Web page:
To understand the theory behind the BCSR method or specifically, the Ca:Mg ratio, one must understand cation exchange capacity (CEC). Cations are positively charged ions in the soil solution (Ca2+, NH4+, Mg2+, K+, Na+, etc.). CEC is defined as the total amount of cations, in milliequivalents (meq), held to soil components through an electrostatic attraction, which can be exchanged with cations in soil solution. A specific soil’s CEC is dependent upon three main factors:
- The amount of clay (soil texture)
- Type of the clay
- Amount of organic matter (OM)
For this reason, the CEC of a given soil can vary from 0 to 50 meq/100g soil. Soils with a low CEC typically have a high sand fraction and low OM content, whereas soils with a high CEC have a relatively high clay fraction and/or OM content (Figure 1).
Figure 1. Depiction of the soil CEC. Adapted from Spectrum Analytics Inc.
Further knowledge of base saturation is critical to the BCSR method. Base saturation is the sum of base cations (Ca2+, Mg2+, K+, and Na+) held onto the soil exchange sites divided by the total CEC and expressed as a percentage. Base saturation can be described by Figure 2. For this reason, the amount of cations on the exchange sites will be limited as the soil pH decreases or becomes more acidic due to the increased amount of H+ ions on exchange sites and in soil solution.
Figure 2. Relationship between base saturation and H+ on the CEC across soil pH.
Base Cation Saturation Ratio
Advocates of the BCSR maintain that there is a ratio of basic cations (Ca2+, Mg2+, and K+) that must occupy the soil cation exchange sites or plant growth will be limited. Bear et al. (1945) suggested that the base saturation of the cation exchange complex should be in specific amounts of 65% Ca2+, 10% Mg2+, 5% K+, and 20% a combination of H+, Na+ and NH4+. This results in a base cation saturation ratios of 6.5:1 for Ca:Mg, 13:1 for Ca:K, and 2:1 for Mg:K, which is also expressed as 13:2:1 for Ca:Mg:K and has been termed the “ideal” ratio (Table 1).
Furthermore, Bear and his colleagues mentioned that there is likely a range in the amount of Ca2+, Mg2+, and K+ that can occupy exchange sites and still allow optimal crop growth. However, no such range was ever reported, and therefore, many soil testing labs took these values as absolute with no margin of error. Base saturation ranges were not reported until Graham (1959) did so and again by Baker and Amacher (1981). However, these ranges are completely based upon theory along with the work of Bear and his colleagues and not on actual field or laboratory experiments (Table 1).
Table 1. Previously reported base saturations and subsequent base cation saturation ratios (BCSR) for an “ideal” soil.
* Bear et al. (1945) is considered the "ideal" ratio.
The BCSR method focuses on keeping these three nutrients close to specific cationic ratios (Table 1) regardless of soil test values, soil type, crop, and yield potential. However, because the BCSR approach solely focuses on maintaining a specific ratio between Ca2+, Mg2+, and K+ (13:2:1), the amount of these nutrients in the soil can vary considerably depending upon the given soil’s CEC (Table 2) and actual base saturation (Table 4).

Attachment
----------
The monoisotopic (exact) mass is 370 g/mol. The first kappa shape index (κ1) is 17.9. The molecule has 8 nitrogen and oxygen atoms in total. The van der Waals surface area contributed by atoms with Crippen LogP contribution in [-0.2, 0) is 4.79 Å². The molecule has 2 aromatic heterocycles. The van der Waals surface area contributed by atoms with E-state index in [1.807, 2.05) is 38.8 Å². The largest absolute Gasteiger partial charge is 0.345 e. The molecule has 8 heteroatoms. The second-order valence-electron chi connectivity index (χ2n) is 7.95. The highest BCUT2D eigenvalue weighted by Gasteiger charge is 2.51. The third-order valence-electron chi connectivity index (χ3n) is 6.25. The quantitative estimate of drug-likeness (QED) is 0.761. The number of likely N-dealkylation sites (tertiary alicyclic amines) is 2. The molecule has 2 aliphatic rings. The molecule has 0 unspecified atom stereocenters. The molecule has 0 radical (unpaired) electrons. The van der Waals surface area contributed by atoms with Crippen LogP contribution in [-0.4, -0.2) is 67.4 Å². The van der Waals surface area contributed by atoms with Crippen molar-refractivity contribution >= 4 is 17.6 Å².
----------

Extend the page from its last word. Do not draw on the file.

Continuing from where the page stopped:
Table 2. Comparison of 2 soils with the same base saturations but different CEC and their approximate levels of calcium, magnesium, and potassium in the soil at the “ideal” ratio.
Table 3. Wisconsin soil test categories for calcium, magnesium, and potassium.
*From Laboski and Peters (2012)
Note: Larger View - Table 3.
Table 4. Comparison of two soils with the same CEC and “ideal” ratio of 13:2:1 of Ca:Mg:K but different percent base saturations and their approximate levels of calcium, magnesium, and potassium.
*Both soils are at the “ideal” ratio
Note: Larger View - Table 4.
Table 5. Ca:Mg ratio for various soil types throughout WI.
*From Schulte and Kelling (1985)
Note: Larger View - Table 5.
For example, a soil with a CEC of 5 meq/100g soil will contain approximately 1,300 lb/acre Ca (650 ppm) compared to 10,400 lb/acre Ca (5,200 ppm) in a soil with a CEC of 40 meq/100g, both at the same base saturation of 65% Ca (Table 2). While, these levels of Ca are not detrimental to plant growth, reaching this Ca base saturation for a high CEC soil can require large and expensive fertilizer applications. For instance, if the Ca:Mg ratio is initially 5.5:1 (55% Ca and 10% Mg) and the soil CEC is 40 meq/100g, there is roughly 8,800 lb/acre Ca.
Obviously, a soil with over 4 tons/acre Ca (4,000 ppm) is in excess supply, but the BCSR approach would recommend 3.6 tons/acre of gypsum to bring that soil to the “ideal” ratio of 6.5:1. At $40/ton of gypsum, this would cost approximately $144/acre on soil that is already excessively high for Ca (>1,000 ppm) as conveyed by the build and maintain approach (Table 3).
Another two soils with the same CEC, both at the “ideal” ratio, can have vastly different amounts of Ca, Mg, and K due to different base saturations of the cation exchange complex (Table 4). Displayed in Table 4 are two sandy soils with low CEC that are both at the “ideal” ratio; however, soil #2 with base saturations of 32.5% Ca, 5% Mg, and 2.5% K would contain less than optimal amounts of all three nutrients for crop production. The soil test levels would subsequently be 325 ppm Ca, 30 ppm Mg, and 49 ppm K (Table 3). All three nutrients would fall into the low-end of the low soil test category (Table 3) and, therefore, likely limit crop production even though the soil is at the “ideal” ratio. Furthermore, such a low saturation of the CEC with Ca, Mg, and K would likely lead to a pH well below 6.0 due to high saturation of H+ ions on the exchange sites (Figure 2).
Current recommendations would suggest an application of agricultural or dolomitic lime to correct the pH. Besides raising the pH, the lime application would also move the BCSR away from the “ideal” ratio but actually improves crop production due to a more favorable pH.